Metro Exodus: Sam’s Story DLC Review – Metro With More American Accents

Developed by 4A Games

Published by Deep Silver

Available on PC, PS4, and Xbox One

MSRP $17.99

Of Metro‘s colorful cast of characters, the only ones I can readily remember are the Colonel, Atyoooooom, the girl that got naked in Metro: Last Light, the American, and Khan. It’s not that the characters in the Metro series are bad. It’s just that the actual plot has never been the focus. I played Metro 2033 maybe six times, and I still can’t tell you what it’s about other than “Dark Ones.” Artyom’s is best when he’s the lens with which we see this dark and terrifying world. He has an overall mission. But your real mission as the player is to survive. The more you explain the anomalies and monsters, the less effective they are. So while 4A does plenty of backstory and worldbuilding, the focus is always on the challenge directly in front of you. Who cares what the demons or librarians actually are. What matters is if you have enough bullets and air filters to make it out alive.

What this means is that the supporting cast of the Metro series exists to serve specific purposes. Khan is your guide into the spiritual side of the world, both introducing you to the game’s mystical elements and grounding them in reality. The colonel is the tough but secretly caring (tsundere) older Russian military man that is mandatory in every story from the former Soviet Union. The girl Anna gives the faceless voiceless protagonist Artyom some human connection. And the American Sam… I think his only real purpose in the game is for the player to stop and wonder, “huh, I wonder what’s his story.”

The second installment of the Metro Exodus Season Pass, Sam’s Story seeks to explain this enigmatic American. Sam’s Story begins where Metro Exodus ends. Which makes talking about it without spoilers hard. But I’ll do my best. After the crew of the Aurora finds their final destination, Sam decides to leave his brothers of the Ranger Order behind and embark on his own journey to return to his homeland. He dreams of reuniting with his elderly father and smoking a pipe on his porch in San Francisco. Why is Sam so hellbent on reuniting with his elderly father? Why does he think he might be alive over 20 years after the end of the world? No idea. Sam’s just real tight with his pops I guess.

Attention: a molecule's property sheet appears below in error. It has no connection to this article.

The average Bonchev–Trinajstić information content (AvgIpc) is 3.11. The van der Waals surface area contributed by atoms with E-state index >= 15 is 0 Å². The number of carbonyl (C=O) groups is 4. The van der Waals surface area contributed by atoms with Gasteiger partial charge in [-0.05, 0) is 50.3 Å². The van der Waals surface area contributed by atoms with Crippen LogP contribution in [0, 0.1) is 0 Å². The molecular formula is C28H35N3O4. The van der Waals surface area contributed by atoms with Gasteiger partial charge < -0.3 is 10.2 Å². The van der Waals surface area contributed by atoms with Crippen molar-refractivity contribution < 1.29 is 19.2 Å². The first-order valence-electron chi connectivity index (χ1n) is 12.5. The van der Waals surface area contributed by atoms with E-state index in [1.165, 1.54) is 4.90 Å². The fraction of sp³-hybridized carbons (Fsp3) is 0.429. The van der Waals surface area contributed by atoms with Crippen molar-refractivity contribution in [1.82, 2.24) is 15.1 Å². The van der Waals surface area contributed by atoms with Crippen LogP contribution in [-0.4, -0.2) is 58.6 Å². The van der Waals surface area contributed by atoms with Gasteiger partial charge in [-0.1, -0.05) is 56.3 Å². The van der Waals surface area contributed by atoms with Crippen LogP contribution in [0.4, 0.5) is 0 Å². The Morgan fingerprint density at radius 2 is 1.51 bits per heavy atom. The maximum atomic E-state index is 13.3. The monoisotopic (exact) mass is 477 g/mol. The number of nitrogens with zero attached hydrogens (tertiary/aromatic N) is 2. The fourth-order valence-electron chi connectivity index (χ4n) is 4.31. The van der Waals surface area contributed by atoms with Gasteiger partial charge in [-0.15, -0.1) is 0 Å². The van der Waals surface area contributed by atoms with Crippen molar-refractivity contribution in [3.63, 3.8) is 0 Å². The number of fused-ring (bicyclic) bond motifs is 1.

Sam’s journey takes him from Lake Baikal all the way to the port of Vladivostok 3,461 kilometers away (thanks Google Maps). That long treck happens in the opening cutscene. There are presumably several other smaller Sam’s stories along the way. Sam’s ultimate goal is to search the port city for any kind of surviving ship that might be able to take him across the Pacific and back to Califonia. Lucky for him, the first person he meets is the previous Captain of a nuclear submarine that still works. Unlucky for him, the submarine is without fuel and controlled by Tom. Luckily, Tom is also an American. Unluckily, Tom’s a filthy capitalist.

Vladivostok is also home to a booming bandit economy

Upon finding that Sam is from the same continental landmass, Tom immediately trusts Sam to take care of the sub’s problems. He tasks Sam with acting as his liaison with the Captain to convince him to give them the fuel rods and join in a quest to spread civilization to the ruins of the world. The Captain has thus far refused to cooperate out of fear that Tom would re-nuke the whole world. How on earth would anyone get these two intractable wills to work together? Why, be shelving the whole conflict until the end, of course!

If I was being too subtle for you thus far, the plot of Sam’s Story is dumb. I don’t know what kind of fantasy land the Russian developer 4A Games thinks America is, but Donald Trump is the president and Hillary Clinton was our previous “left” candidate. If I were to encounter another American in a foreign country, I’m liable to pretend I don’t speak English. Although, I will give Sam’s Story props for portraying the proper way to gain the trust of an elderly Russian man. Get blackout drunk with them once and they’ll just give you the keys to their nuclear submarine.

Also included are colorful characters like “older brother” and “younger brother”